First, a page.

Lotus Root (Renkon)

  • Crunchy, delicate flavored, lotus root is an edible rhizome (root) of the lotus plant and great for stir-frying, deep-frying, pan-frying and simmering.

    Renkon Lotus Roots | Easy Japanese Recipes at JustOneCookbook.com

    What is Lotus Root (Renkon)

    Crunchy, delicate flavored, lotus root, or we call renkon (蓮根, れんこん) in Japanese, is an edible rhizome (root) of the lotus plant. This vegetable can’t be eaten raw and great for stir-frying, deep-frying, pan-frying, and simmering. It’s one of the frequently-used ingredients in Asian cuisines.

    Renkon Lotus Roots | Easy Japanese Recipes at JustOneCookbook.com

    How to Use It

    If you use fresh lotus root, peel the stem and soak it in vinegar to prevent from changing its color. Packages of whole and sliced lotus root, which comes in a solution of water and salt, can be used in the same way as fresh lotus root.

    Lotus root is used for stir-fry dishes, simmered dishes, soups and stews, and deep-fried dishes in Japanese food. Even after cooking, it has a crunchy yet tender texture and enjoyed in many dishes such as Hijiki Salad, Chikuzenni, and Renkon Chips.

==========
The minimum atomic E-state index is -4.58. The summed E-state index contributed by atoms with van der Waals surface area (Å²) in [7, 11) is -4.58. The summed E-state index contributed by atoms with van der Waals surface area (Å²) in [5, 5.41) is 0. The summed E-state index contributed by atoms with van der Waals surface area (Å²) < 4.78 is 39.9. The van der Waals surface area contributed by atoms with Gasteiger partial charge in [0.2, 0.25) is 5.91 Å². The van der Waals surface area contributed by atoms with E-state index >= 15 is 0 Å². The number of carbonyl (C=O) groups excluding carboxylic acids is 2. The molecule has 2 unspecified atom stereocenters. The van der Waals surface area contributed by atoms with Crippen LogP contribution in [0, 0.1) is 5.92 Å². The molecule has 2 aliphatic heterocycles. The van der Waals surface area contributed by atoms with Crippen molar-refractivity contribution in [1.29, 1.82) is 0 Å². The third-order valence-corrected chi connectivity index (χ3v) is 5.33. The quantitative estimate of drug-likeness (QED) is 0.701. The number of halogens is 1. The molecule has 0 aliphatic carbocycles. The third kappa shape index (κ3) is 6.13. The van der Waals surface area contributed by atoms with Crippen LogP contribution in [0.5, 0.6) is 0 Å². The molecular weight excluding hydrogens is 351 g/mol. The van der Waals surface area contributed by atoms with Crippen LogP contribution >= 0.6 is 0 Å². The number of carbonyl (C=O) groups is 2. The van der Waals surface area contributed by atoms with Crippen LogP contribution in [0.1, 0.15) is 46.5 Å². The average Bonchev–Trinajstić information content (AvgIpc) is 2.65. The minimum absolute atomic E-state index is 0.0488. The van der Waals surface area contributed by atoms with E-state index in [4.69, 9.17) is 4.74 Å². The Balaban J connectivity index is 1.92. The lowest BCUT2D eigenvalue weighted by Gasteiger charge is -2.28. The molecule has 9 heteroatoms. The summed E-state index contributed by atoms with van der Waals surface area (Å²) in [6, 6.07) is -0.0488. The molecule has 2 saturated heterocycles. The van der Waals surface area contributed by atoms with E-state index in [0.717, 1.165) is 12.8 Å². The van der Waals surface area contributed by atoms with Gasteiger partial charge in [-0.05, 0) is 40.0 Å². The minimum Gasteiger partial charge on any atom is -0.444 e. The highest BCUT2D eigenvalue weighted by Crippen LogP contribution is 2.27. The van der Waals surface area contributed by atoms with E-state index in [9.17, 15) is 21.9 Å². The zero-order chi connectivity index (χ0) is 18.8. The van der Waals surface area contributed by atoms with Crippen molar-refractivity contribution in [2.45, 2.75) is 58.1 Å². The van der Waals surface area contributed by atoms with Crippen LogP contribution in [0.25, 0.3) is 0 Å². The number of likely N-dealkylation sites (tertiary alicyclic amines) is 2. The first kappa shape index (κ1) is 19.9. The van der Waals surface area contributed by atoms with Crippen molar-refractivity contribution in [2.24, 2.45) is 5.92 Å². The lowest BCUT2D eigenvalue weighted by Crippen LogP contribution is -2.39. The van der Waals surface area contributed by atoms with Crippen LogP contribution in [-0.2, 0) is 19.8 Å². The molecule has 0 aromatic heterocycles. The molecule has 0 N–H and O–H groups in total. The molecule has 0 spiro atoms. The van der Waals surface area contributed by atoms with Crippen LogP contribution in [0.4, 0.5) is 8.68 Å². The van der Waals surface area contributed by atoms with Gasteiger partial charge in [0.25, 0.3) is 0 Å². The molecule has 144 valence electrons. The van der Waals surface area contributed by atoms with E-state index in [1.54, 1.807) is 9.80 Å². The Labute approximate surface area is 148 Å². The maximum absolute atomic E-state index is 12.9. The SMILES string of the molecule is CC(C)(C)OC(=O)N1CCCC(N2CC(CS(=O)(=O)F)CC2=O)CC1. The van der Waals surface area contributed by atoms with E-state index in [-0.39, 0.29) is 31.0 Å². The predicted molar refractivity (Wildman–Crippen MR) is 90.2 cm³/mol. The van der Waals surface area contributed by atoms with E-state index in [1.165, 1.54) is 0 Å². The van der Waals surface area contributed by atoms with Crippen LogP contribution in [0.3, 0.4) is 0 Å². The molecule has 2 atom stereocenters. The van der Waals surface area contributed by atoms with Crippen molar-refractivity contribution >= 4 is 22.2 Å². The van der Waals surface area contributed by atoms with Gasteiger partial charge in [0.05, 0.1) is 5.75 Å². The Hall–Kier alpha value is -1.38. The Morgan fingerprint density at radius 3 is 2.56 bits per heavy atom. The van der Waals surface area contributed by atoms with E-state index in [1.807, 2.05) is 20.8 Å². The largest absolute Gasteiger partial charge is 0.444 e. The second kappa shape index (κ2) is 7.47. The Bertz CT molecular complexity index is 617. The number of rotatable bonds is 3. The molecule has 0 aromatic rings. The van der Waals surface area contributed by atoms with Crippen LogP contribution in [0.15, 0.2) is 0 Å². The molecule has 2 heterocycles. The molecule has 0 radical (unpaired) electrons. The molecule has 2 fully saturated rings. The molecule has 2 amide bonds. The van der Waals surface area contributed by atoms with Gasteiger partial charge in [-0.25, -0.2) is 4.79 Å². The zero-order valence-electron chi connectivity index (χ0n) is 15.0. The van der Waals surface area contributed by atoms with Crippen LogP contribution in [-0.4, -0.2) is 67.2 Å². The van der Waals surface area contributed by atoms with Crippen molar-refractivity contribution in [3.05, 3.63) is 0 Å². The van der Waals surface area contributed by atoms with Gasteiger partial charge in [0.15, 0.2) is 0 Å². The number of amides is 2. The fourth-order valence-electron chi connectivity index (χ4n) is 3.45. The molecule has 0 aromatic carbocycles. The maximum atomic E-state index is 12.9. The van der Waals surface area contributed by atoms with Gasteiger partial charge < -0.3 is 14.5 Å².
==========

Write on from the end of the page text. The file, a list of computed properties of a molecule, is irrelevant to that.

Where to Buy It

    Most Asian grocery stores carry lotus root.

    You can purchase fresh/raw lotus root, or pre-boiled one in a package (this product is called Renkon no Mizuni れんこんの水煮).

    Boiled Lotus Root

    Boiled and packaged.

    Lotus Root (Sliced)

    Sliced, boiled, and packaged.

    Recipes Using Lotus Root

    A Japanese ceramic bowl containing simmered chicken and vegetables.

    Chikuzenni

    Sushi oke containing Chirashi Sushi.

    Chirashi Sushi

    A round colorful Japanese bowl containing Kinpira Renkon (Japanese Lotus Root Stir Fry).

    Kinpira Renkon

    Renkon Chips | Just One Cookbook.com

     Renkon Chips

    Related Posts

    posted on:
    Apr 27, 2014
    filed in:
    · Produce · ·
    Written By:
  • Just One Cookbook Essential Japanese Recipes

    Love Our Recipes?

    Gyoza served on a plate.
    Just One Cookbook logo
    Just One Cookbook logo

    free email series

    5 Secrets to Japanese Cooking

    Making flavorful Japanese food is

    EASIER than you think.

    Close